Updated 2013 World Series Odds with the AL Winning Home-Field Advantage
The American League now has World Series home-field advantage with its 3-0 win over the National League in the All-Star Game. But even with the win, there are still a lot of intangibles that go into creating odds for the big event.
For instance, the Detroit Tigers could easily be a World Series favorite, but their bullpen struggles make the St. Louis Cardinals a safer pick. The Atlanta Braves, however, could give the Cardinals a run for their money in the playoffs—that is, if the Upton brothers ever decide to hit.
Then there are dark-horse candidates like the Pittsburgh Pirates and Oakland Athletics, who have been outperforming their preseason expectations.
Anything could happen between now and September—and usually does.
Below are the updated 2013 World Series odds with the American League winning home-field advantage.
All statistics (through All-Star break) sourced from Baseball-Reference.com.
Tampa Bay Rays
Despite dealing ace pitcher James Shields and losing B.J. Upton to free agency in the offseason, the Tampa Bay Rays have still compiled a stellar 55-41 record. The wild card-bound Rays have leaned heavily on low-cost acquisitions like James Loney, Luke Scott and Kelly Johnson as well as farm hands like Chris Archer, Alexander Torres and Alex Cobb to fill the void in 2013.
(*Both OPS+ and ERA+ are park-adjusted statistics)
Even with their small-market budget, the Rays boast a collective .749 OPS (tied for sixth), 3.96 rotation ERA (tied for 15th) and 3.53 bullpen ERA (tied for 15th).
If David Price can bounce back from his uncharacteristically bad first half (3.94 ERA versus park-adjusted 98 ERA+), the Rays could potentially make a run in the playoffs. But if not, they stand little chance of making the World Series.
Record at Home: 34-19
Record on Road: 21-22
World Series Odds: 15-1
Most fans lambasted the Arizona Diamondbacks’ two significant offseason trades, which dealt away slugger Justin Upton and top pitching prospect Trevor Bauer for seemingly lesser parts.
Criticism aside, the Diamondbacks have still managed to win 50 games in 2013. The team also currently commands a two-and-a-half-game lead over the Los Angeles Dodgers in the National League West.
While the team has received good seasons from Didi Gregorius and Gerardo Parra, both Paul Goldschmidt and Patrick Corbin deserve most of the credit for the team’s success.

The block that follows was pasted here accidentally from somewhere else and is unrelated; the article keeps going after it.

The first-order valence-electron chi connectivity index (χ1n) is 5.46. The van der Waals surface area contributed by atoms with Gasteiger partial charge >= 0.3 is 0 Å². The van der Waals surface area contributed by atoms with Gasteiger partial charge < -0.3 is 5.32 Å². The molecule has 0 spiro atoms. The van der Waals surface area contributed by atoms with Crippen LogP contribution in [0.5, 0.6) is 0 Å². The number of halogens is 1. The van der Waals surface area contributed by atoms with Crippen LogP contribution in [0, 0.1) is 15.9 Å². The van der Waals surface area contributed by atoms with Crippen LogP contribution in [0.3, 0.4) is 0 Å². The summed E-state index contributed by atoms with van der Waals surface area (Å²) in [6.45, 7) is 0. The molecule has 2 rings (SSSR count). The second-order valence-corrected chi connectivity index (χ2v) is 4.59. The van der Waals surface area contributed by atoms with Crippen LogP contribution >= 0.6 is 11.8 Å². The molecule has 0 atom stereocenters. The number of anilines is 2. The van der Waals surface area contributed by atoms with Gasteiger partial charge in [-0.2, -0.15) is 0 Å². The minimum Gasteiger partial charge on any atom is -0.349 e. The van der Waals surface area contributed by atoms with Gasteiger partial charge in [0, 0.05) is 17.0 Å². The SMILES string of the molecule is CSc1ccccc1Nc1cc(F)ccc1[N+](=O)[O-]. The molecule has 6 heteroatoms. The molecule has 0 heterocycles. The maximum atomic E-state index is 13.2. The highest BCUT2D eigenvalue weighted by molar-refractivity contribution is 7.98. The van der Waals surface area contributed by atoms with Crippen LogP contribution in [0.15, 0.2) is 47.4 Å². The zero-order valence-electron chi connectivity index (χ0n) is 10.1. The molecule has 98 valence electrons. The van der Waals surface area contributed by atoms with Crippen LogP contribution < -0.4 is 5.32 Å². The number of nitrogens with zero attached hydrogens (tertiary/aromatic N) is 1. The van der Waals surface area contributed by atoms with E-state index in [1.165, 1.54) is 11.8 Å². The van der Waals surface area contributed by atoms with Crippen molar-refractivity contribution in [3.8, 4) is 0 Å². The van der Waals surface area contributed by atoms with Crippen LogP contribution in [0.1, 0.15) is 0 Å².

Goldschmidt, a potential MVP candidate, has posted a .313 batting average, park-adjusted 158 OPS+, 21 home runs and an NL-leading 77 RBI for the Diamondbacks. The 25-year-old also possesses a Gold Glove-worthy mitt at first base, gloving an 8.6 UZR/150.
After hurling a pedestrian 4.54 ERA (versus park-adjusted 90 ERA+) in 2012, Corbin has emerged as an ace in 2013. The 23-year-old’s 2.35 ERA (versus 164 ERA+), 0.99 WHIP, 3.30 K/BB and 11 personal wins led to his first All-Star Game selection.
Even if the Snakes advance to the playoffs, the team unfortunately stands little chance against the more balanced St. Louis Cardinals and Atlanta Braves.
Record at Home: 27-20
Record on Road: 23-25
World Series Odds: 15-1
Prior to 2013, the Pittsburgh Pirates (56-37) hadn’t posted a winning season since 1992—which was also the last time the franchise advanced to the playoffs. But finally, the Pirates have found a little luck.
Pitchers like Jeff Locke, Francisco Liriano, Jason Grilli and Mark Melancon have all enjoyed career years.
(*ERA+ is a park-adjusted statistic)
The Pirates have also received consistent production from young hitters like Andrew McCutchen, Starling Marte and even Pedro Alvarez.
(*OPS+ is a park-adjusted statistic)
If the Pirates can maintain their current level of play, the team will likely grab one of the two wild-card spots. After 21 years of playoff-less baseball, Pirates fans are itching to see their team make it beyond September.
Record at Home: 32-18
Record on Road: 24-19
World Series Odds: 12-1
The Texas Rangers (54-41) are just three games back from toppling the Oakland Athletics as the American League West leader. But before the Rangers set their eyes on the division title, the team might need to find a few starting pitchers first.
The Rangers' disabled list rotation bests most teams’ active ones. The likes of Yu Darvish, Neftali Feliz, Colby Lewis, Alexi Ogando, Matt Harrison and Nicholas Tepesch are all out of action. And of those six pitchers, only Ogando has begun his rehab assignment, according to MLBDepthCharts.com.
Even with a top offense (fifth in home runs and sixth in OPS), the Rangers' rotation depth is far too thin to be a serious World Series contender.
Record at Home: 27-19
Record on Road: 27-22
World Series Odds: 12-1
The Oakland Athletics (56-39) have been the most surprising divisional leader in the American League. With middle-of-the-pack offense (.718 OPS, 13th-best) and starting pitching (3.86 ERA, 11th-best), the team’s 56 wins could be potentially just be smoke and mirrors.
Aside from their oft-productive bullpen (3.12 ERA, seventh best), a large part of the Athletics’ success in 2013 is their proper utilization of platoons.
(*tOPS+ = OPS for split relative to player’s total OPS)
In fact, the team’s current four position platoons are the most of any major league team.
Needless to say, the Athletics would stand little chance against a team like the St. Louis Cardinals in the World Series. And that’s assuming the team would even advance in place of the Detroit Tigers or Boston Red Sox.